Qatar to Represent US Interests in Afghanistan

Qatar will represent American interests in Afghanistan beginning December 31, U.S. Secretary of State Antony Blinken has announced, “underscoring deep cooperation on regional issues.”

The U.S. Embassy in Kabul was closed after last summer’s withdrawal of U.S. and allied troops, ending the country’s 20-year war and leaving it under Taliban control.

Blinken and Qatari Foreign Affairs Minister Mohammed bin Abdulrahman Al-Thani signed an accord Friday at the State Department authorizing Qatar as the “protecting power” of the U.S. in the South Asian country.

“Qatar will establish a U.S. interest section within its embassy in Afghanistan to provide certain consular services and monitor the condition and security of U.S. diplomatic facilities in Afghanistan,” Blinken said.

In the joint statement issued Saturday, the two nations said they’ll work together on regional issues, including global affairs, health, labor and human rights, counterterror, climate, education, military and the economy.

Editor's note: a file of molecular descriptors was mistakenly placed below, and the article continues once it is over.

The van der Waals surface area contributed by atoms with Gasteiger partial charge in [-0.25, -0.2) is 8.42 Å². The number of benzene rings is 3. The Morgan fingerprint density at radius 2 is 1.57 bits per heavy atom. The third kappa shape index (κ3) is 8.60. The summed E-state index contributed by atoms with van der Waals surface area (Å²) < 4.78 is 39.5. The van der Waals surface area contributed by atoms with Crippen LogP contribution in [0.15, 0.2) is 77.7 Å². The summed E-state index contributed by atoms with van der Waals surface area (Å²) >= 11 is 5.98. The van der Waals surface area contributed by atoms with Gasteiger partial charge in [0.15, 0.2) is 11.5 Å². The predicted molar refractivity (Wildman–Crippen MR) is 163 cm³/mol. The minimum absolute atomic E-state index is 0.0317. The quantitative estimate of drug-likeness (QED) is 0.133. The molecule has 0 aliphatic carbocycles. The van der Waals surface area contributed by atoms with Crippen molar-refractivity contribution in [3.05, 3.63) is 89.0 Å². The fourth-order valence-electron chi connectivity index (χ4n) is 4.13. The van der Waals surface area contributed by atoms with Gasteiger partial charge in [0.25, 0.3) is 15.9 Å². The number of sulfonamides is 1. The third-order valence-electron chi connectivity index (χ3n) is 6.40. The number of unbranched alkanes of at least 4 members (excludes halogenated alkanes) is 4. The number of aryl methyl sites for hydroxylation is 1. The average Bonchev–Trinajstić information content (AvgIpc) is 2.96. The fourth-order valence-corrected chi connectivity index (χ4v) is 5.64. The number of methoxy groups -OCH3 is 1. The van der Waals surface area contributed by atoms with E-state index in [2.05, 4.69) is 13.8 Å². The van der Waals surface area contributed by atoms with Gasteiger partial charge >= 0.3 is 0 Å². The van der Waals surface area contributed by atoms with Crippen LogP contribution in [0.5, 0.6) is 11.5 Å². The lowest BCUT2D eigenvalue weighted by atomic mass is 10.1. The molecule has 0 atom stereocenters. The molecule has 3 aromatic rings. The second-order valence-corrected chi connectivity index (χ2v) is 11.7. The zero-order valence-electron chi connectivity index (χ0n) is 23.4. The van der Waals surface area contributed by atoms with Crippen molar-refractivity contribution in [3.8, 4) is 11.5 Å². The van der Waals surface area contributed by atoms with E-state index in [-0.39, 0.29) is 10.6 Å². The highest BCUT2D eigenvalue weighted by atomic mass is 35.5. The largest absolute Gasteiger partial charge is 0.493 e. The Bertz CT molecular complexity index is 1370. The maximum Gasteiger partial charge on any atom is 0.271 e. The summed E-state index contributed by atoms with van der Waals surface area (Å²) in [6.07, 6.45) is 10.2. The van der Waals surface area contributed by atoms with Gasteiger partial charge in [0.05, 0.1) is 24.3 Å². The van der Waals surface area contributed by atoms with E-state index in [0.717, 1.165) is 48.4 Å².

“Qatar and the United States remain mutually invested in continuous dialogue, partnership, and long-term cooperation,” the statement reads. “The two sides welcomed the opportunity to celebrate the 50-year anniversary of the establishment of diplomatic relations between the United States and Qatar in 2022. As a first step, the United States unveiled drawings of the new U.S. embassy compound, which will be built in the coming years in Doha.”

Qatar will also oversee the protection of the vacant U.S. diplomatic facilities in Kabul.

Qatar has played a vital role in talks between the Taliban and the U.S. for many years and has helped with the evacuation of American citizens and others from Afghanistan.

More than 124,000 people have been evacuated from the country since August. About half of the evacuees traveled through Qatar on Qatari charter and U.S. military planes.

In a separate agreement, a senior U.S. official said Qatar also committed to temporarily host up to 8,000 vulnerable Afghans, who have applied for special immigrant visas for themselves and eligible family members.

Source: Voice of America